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Chronic Kidney Disease

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Cause

The cause of chronic kidney disease isn't always known. But any condition or disease that damages blood vessels or other structures in the kidneys can lead to kidney disease. The most common causes of chronic kidney disease are:

  • Diabetes. High blood sugar levels caused by diabetes damage blood vessels in the kidneys. If the blood sugar level remains high over many years, this damage gradually reduces the function of the kidneys.
  • High blood pressure (hypertension). Uncontrolled high blood pressure damages blood vessels, which can lead to damage in the kidneys. And blood pressure often rises with chronic kidney disease, so high blood pressure may further damage kidney function even when another medical condition initially caused the disease.

Other conditions that can damage the kidneys and cause chronic kidney disease include:

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Understanding Kidney Disease -- Symptoms

Early detection is the first step in treating chronic kidney disease. The symptoms of kidney disease may include: Nausea and vomiting Passing only small amounts of urine Swelling, particularly of the ankles, and puffiness around the eyes Unpleasant taste in the mouth and urine-like odor to the breath Persistent fatigue or shortness of breath Loss of appetite Increasingly higher blood pressure Muscle cramps, especially in the legs Pale skin Excessively dry, itchy s...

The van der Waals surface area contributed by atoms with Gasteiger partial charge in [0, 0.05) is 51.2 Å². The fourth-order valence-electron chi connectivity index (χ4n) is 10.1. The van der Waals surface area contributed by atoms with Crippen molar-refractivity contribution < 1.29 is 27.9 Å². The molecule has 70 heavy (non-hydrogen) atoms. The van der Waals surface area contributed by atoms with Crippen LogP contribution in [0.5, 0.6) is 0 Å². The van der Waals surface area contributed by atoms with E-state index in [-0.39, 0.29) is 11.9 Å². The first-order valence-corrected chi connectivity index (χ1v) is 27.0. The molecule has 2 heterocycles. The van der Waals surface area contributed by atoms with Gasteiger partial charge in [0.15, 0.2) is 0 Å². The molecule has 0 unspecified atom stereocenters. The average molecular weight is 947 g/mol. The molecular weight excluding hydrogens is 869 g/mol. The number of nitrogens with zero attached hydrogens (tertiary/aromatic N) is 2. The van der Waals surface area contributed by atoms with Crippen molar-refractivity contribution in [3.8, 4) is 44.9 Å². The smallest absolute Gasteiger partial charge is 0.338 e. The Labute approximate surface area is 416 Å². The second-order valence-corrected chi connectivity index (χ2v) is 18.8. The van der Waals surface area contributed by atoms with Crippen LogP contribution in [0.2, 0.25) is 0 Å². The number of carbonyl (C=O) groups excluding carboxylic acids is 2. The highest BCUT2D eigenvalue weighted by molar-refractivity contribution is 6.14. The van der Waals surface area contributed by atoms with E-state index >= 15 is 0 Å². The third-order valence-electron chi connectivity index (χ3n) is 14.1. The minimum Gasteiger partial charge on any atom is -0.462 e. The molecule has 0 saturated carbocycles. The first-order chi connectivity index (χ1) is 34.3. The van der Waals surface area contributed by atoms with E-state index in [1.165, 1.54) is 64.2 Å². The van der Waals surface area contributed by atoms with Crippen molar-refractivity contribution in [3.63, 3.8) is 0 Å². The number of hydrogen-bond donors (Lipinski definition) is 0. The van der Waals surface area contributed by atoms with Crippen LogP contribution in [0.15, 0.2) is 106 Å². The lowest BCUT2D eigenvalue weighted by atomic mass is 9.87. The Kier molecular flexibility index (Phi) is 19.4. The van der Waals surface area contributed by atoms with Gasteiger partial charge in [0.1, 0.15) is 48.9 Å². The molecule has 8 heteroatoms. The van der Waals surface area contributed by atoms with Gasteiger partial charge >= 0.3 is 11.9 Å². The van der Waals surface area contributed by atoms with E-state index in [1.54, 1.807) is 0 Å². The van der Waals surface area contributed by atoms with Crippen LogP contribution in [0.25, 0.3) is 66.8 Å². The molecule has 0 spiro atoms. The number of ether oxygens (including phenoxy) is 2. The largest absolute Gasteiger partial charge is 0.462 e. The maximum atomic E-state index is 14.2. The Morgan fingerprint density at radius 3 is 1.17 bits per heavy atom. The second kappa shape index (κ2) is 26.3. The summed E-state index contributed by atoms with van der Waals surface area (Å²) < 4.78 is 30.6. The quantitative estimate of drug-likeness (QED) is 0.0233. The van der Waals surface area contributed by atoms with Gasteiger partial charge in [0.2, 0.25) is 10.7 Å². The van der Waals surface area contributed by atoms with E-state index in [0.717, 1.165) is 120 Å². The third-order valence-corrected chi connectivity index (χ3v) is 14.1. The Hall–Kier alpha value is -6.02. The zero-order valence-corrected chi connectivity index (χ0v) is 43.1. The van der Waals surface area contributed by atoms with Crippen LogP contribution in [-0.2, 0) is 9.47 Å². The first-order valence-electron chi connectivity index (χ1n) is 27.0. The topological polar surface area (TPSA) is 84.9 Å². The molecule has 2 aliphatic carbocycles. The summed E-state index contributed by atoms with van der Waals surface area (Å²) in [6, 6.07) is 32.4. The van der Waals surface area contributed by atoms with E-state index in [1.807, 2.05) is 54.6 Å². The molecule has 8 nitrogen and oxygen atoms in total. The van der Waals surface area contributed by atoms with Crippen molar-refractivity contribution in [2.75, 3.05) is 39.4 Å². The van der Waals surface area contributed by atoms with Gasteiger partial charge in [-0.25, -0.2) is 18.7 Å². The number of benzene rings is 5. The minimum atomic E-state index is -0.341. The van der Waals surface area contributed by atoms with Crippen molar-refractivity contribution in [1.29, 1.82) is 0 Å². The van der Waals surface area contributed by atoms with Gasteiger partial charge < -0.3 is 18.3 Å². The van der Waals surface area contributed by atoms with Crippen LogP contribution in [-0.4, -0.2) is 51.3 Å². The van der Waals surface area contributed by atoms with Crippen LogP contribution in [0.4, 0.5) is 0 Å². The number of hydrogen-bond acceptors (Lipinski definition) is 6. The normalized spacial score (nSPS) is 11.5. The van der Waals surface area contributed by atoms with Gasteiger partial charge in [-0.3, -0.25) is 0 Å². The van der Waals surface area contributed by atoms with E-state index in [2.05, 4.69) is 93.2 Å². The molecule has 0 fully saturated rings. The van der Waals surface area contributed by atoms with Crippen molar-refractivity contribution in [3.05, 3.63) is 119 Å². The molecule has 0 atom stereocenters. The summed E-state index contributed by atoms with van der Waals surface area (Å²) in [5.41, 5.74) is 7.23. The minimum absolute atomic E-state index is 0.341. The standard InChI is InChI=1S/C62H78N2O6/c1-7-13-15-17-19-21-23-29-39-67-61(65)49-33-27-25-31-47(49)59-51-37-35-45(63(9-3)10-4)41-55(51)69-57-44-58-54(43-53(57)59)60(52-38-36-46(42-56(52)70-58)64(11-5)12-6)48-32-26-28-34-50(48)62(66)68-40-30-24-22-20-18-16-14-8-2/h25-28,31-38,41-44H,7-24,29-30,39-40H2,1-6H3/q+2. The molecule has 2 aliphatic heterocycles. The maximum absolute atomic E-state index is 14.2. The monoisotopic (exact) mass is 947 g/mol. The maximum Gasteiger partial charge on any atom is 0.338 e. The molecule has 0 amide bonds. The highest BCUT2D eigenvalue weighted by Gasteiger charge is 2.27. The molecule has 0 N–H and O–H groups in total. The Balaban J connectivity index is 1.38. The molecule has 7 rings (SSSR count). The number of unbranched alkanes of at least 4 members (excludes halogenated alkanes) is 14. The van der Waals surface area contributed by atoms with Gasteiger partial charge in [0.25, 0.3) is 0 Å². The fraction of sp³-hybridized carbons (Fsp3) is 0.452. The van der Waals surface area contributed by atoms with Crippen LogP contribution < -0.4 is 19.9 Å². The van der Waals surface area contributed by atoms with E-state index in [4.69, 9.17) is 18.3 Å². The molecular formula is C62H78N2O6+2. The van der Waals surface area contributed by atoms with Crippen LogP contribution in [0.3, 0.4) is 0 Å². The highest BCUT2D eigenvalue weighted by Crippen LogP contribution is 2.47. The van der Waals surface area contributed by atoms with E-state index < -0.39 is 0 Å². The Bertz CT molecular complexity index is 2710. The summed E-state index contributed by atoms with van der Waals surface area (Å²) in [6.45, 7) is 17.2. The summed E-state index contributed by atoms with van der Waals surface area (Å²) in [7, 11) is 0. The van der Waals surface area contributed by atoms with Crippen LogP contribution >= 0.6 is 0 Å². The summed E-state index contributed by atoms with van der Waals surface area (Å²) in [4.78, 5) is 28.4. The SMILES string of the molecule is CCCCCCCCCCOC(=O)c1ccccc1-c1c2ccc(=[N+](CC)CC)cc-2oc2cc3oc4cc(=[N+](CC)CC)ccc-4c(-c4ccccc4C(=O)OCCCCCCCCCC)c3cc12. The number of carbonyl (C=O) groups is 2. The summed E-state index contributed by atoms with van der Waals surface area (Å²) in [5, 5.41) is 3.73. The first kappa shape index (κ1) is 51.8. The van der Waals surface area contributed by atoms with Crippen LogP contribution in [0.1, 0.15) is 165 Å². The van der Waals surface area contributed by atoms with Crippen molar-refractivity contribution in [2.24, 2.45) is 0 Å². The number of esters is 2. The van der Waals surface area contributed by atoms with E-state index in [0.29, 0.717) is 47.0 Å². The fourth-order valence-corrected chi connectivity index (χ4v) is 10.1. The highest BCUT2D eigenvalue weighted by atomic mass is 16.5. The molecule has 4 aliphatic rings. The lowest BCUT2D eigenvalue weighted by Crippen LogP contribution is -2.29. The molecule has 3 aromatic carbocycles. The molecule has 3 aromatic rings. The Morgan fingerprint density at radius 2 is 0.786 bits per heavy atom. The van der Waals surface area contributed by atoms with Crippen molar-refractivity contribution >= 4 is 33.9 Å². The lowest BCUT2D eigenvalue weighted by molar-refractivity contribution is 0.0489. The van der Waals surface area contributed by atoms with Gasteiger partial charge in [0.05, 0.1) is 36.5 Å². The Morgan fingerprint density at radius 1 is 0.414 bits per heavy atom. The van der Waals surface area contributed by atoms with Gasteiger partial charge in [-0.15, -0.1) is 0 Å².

Read the Understanding Kidney Disease -- Symptoms article > >

  • Kidney diseases and infections, such as polycystic kidney disease, pyelonephritis, glomerulonephritis, or a kidney problem you were born with.
  • Having a narrowed or blocked renal artery. A renal artery carries blood to the kidneys.
  • Long-term use of medicines that can damage the kidneys. Examples include nonsteroidal anti-inflammatory drugs (NSAIDs), such as celecoxib and ibuprofen, and certain antibiotics.

Diabetes and high blood pressure are the most common causes of chronic kidney disease that leads to kidney failure. Diabetes or high blood pressure may also speed up the progression of chronic kidney disease in someone who already has the disease.

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WebMD Medical Reference from Healthwise

Last Updated: August 29, 2013
This information is not intended to replace the advice of a doctor. Healthwise disclaims any liability for the decisions you make based on this information.
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